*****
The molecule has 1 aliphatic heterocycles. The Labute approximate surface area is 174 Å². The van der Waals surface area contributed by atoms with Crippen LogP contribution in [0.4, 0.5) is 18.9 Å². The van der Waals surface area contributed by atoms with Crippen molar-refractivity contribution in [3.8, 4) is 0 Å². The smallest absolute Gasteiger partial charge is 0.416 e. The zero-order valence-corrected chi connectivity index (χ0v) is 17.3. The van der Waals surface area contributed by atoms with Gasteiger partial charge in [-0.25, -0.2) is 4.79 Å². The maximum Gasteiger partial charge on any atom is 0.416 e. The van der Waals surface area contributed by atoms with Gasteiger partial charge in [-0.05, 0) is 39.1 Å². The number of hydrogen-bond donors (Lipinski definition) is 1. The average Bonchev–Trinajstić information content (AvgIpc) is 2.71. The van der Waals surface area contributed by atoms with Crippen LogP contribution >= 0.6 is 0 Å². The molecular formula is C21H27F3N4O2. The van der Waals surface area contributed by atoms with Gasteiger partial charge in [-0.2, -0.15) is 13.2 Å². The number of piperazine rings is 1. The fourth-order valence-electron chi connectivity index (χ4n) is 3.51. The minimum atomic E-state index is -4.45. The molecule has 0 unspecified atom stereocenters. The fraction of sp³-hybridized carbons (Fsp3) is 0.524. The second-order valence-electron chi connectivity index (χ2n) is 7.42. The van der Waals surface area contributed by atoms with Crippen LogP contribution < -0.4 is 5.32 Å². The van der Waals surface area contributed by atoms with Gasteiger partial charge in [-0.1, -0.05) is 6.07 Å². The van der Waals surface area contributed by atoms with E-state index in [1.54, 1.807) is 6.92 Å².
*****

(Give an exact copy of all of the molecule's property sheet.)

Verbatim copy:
The molecule has 1 aliphatic heterocycles. The Labute approximate surface area is 174 Å². The van der Waals surface area contributed by atoms with Crippen LogP contribution in [0.4, 0.5) is 18.9 Å². The van der Waals surface area contributed by atoms with Crippen molar-refractivity contribution in [3.8, 4) is 0 Å². The smallest absolute Gasteiger partial charge is 0.416 e. The zero-order valence-corrected chi connectivity index (χ0v) is 17.3. The van der Waals surface area contributed by atoms with Gasteiger partial charge in [-0.25, -0.2) is 4.79 Å². The maximum Gasteiger partial charge on any atom is 0.416 e. The van der Waals surface area contributed by atoms with Gasteiger partial charge in [-0.05, 0) is 39.1 Å². The number of hydrogen-bond donors (Lipinski definition) is 1. The average Bonchev–Trinajstić information content (AvgIpc) is 2.71. The van der Waals surface area contributed by atoms with Crippen LogP contribution >= 0.6 is 0 Å². The molecular formula is C21H27F3N4O2. The van der Waals surface area contributed by atoms with Gasteiger partial charge in [-0.2, -0.15) is 13.2 Å². The number of piperazine rings is 1. The fourth-order valence-electron chi connectivity index (χ4n) is 3.51. The minimum atomic E-state index is -4.45. The molecule has 0 unspecified atom stereocenters. The fraction of sp³-hybridized carbons (Fsp3) is 0.524. The second-order valence-electron chi connectivity index (χ2n) is 7.42. The van der Waals surface area contributed by atoms with Crippen LogP contribution < -0.4 is 5.32 Å². The van der Waals surface area contributed by atoms with Gasteiger partial charge in [-0.1, -0.05) is 6.07 Å². The van der Waals surface area contributed by atoms with E-state index in [1.54, 1.807) is 6.92 Å².